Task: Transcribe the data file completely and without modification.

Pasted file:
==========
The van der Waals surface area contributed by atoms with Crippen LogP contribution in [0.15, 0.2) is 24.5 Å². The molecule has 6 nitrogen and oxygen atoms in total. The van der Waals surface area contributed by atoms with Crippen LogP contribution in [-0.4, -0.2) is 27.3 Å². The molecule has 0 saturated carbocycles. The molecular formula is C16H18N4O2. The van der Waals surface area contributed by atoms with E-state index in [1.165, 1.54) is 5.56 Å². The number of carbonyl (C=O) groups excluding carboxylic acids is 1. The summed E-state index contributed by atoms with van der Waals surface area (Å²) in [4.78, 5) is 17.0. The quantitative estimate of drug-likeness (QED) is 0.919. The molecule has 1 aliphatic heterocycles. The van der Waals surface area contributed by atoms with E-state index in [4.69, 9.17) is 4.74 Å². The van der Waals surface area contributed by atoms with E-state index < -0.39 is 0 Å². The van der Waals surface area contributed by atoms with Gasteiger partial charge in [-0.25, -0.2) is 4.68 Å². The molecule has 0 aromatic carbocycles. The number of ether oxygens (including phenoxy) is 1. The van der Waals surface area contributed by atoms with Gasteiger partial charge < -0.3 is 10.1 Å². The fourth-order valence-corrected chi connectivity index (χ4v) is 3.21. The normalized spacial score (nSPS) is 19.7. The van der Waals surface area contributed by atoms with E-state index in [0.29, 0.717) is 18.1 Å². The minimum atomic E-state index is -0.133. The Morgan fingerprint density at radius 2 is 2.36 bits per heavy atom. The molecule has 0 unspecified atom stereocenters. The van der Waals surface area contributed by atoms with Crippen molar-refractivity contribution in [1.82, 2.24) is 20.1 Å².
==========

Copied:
The van der Waals surface area contributed by atoms with Crippen LogP contribution in [0.15, 0.2) is 24.5 Å². The molecule has 6 nitrogen and oxygen atoms in total. The van der Waals surface area contributed by atoms with Crippen LogP contribution in [-0.4, -0.2) is 27.3 Å². The molecule has 0 saturated carbocycles. The molecular formula is C16H18N4O2. The van der Waals surface area contributed by atoms with E-state index in [1.165, 1.54) is 5.56 Å². The number of carbonyl (C=O) groups excluding carboxylic acids is 1. The summed E-state index contributed by atoms with van der Waals surface area (Å²) in [4.78, 5) is 17.0. The quantitative estimate of drug-likeness (QED) is 0.919. The molecule has 1 aliphatic heterocycles. The van der Waals surface area contributed by atoms with E-state index in [4.69, 9.17) is 4.74 Å². The van der Waals surface area contributed by atoms with E-state index < -0.39 is 0 Å². The van der Waals surface area contributed by atoms with Gasteiger partial charge in [-0.25, -0.2) is 4.68 Å². The molecule has 0 aromatic carbocycles. The number of ether oxygens (including phenoxy) is 1. The van der Waals surface area contributed by atoms with Gasteiger partial charge < -0.3 is 10.1 Å². The fourth-order valence-corrected chi connectivity index (χ4v) is 3.21. The normalized spacial score (nSPS) is 19.7. The van der Waals surface area contributed by atoms with E-state index in [0.29, 0.717) is 18.1 Å². The minimum atomic E-state index is -0.133. The Morgan fingerprint density at radius 2 is 2.36 bits per heavy atom. The molecule has 0 unspecified atom stereocenters. The van der Waals surface area contributed by atoms with Crippen molar-refractivity contribution in [1.82, 2.24) is 20.1 Å².